POCA Tech’s policy about extracurricular needling is different from other acupuncture schools’ and this email illustrates exactly why. It’s hard for students (and also licensed acupuncturists!) to wrap their minds around the range of ways that people can respond to acupuncture -- or in this case, moxa -- which in turn makes it challenging for them to learn how to manage risks associated with treatment. It’s hard to take risk seriously when it doesn’t feel real! And often the only thing that can make risk feel real is firsthand experience of an unintended outcome.
The Clean Needle Technique Manual has this to say about nausea and moxibustion: “Allergies to the moxa smoke, or response to the volatile substances such as borneol in the moxa smoke may create nausea or allergic reactions. “Under normal operating conditions neither volatile nor carbon monoxide [associated with moxa smoke] would present a safety hazard.” (6) With proper ventilation, the toxicity of moxa smoke is probably minimal.” (pg 25)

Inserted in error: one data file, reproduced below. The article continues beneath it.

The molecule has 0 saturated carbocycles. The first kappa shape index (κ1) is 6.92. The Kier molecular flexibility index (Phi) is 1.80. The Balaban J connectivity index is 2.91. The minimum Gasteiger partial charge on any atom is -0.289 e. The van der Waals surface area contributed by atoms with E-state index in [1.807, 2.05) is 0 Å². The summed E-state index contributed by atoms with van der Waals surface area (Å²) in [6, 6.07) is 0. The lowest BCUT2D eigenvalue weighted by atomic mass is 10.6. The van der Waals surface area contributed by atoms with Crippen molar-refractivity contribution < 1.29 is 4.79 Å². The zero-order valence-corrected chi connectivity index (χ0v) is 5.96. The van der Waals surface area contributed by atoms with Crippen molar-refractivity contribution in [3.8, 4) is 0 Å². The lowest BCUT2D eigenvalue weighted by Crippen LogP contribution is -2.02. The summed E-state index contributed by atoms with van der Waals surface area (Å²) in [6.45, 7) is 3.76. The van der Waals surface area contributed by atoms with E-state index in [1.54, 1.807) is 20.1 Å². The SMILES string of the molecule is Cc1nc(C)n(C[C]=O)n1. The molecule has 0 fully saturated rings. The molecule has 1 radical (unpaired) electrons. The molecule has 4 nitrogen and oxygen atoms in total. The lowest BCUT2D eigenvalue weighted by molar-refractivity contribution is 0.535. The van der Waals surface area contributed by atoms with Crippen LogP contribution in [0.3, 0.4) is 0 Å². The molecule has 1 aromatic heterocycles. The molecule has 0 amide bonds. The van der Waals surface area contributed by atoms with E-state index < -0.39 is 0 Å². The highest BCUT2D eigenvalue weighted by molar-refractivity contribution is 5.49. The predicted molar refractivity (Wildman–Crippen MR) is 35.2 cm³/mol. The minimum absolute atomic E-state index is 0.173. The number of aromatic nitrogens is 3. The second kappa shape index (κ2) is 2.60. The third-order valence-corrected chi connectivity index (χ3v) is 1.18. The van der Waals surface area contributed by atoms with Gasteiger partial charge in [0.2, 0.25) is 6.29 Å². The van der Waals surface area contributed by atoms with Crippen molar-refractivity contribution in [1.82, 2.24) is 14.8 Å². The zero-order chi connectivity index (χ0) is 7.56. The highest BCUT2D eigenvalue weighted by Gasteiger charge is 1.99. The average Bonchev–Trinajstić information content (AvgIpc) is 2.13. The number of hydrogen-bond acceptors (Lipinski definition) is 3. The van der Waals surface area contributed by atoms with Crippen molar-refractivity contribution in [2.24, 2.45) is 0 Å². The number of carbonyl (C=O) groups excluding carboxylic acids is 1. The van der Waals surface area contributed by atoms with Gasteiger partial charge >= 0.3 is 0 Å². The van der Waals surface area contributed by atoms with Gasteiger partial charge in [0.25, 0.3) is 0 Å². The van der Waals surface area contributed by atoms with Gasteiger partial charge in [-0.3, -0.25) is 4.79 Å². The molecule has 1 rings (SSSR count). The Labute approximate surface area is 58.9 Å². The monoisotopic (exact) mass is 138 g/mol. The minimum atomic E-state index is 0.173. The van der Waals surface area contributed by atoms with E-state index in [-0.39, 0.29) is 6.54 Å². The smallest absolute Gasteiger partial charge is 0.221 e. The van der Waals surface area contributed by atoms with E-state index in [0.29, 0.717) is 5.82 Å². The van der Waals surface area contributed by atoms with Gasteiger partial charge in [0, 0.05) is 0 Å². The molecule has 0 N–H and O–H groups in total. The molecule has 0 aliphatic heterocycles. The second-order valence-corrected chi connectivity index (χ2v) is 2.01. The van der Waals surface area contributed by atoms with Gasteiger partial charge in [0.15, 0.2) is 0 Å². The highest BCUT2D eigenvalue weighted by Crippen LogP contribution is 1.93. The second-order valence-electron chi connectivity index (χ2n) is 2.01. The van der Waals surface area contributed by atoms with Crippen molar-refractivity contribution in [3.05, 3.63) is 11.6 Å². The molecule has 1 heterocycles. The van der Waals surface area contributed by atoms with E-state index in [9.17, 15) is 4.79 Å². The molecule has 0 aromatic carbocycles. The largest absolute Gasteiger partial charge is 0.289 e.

I don’t know about you, but reading that paragraph doesn’t make me think, “Wow, I’d better think twice before breaking out the moxa because even if I open a window AND put on a fan AND use an air purifier, my patient could be racked with debilitating nausea! (And also I could trigger their housemate!)” Back when I had a private practice, I used moxa (sometimes in poorly ventilated spaces) and I never had a patient respond with debilitating nausea or a PTSD trigger. Because that’s the nature of risk: The bad outcome doesn’t always happen -- the bad outcome is a possibility.
It’s certain that humans will make mistakes. That’s not just a possibility, it will definitely happen! Also, humans learn from mistakes. Punishing humans for the mistakes they make doesn’t eliminate mistakes, it just makes humans unwilling to talk about them -- which means nobody else can learn from those experiences. And given how hard it is to have a healthy, balanced relationship to risk, we can’t afford to miss out on any opportunities to learn from other people’s mistakes. At POCA Tech we try to mitigate the risk of bad outcomes from human error by making it safe(r) to talk about risks and mistakes, boundaries and judgement calls, and all the things that can go wrong even when you think you did everything right. Thanks to everyone, particularly students, for engaging in -- and especially initiating -- positive conversations about safety.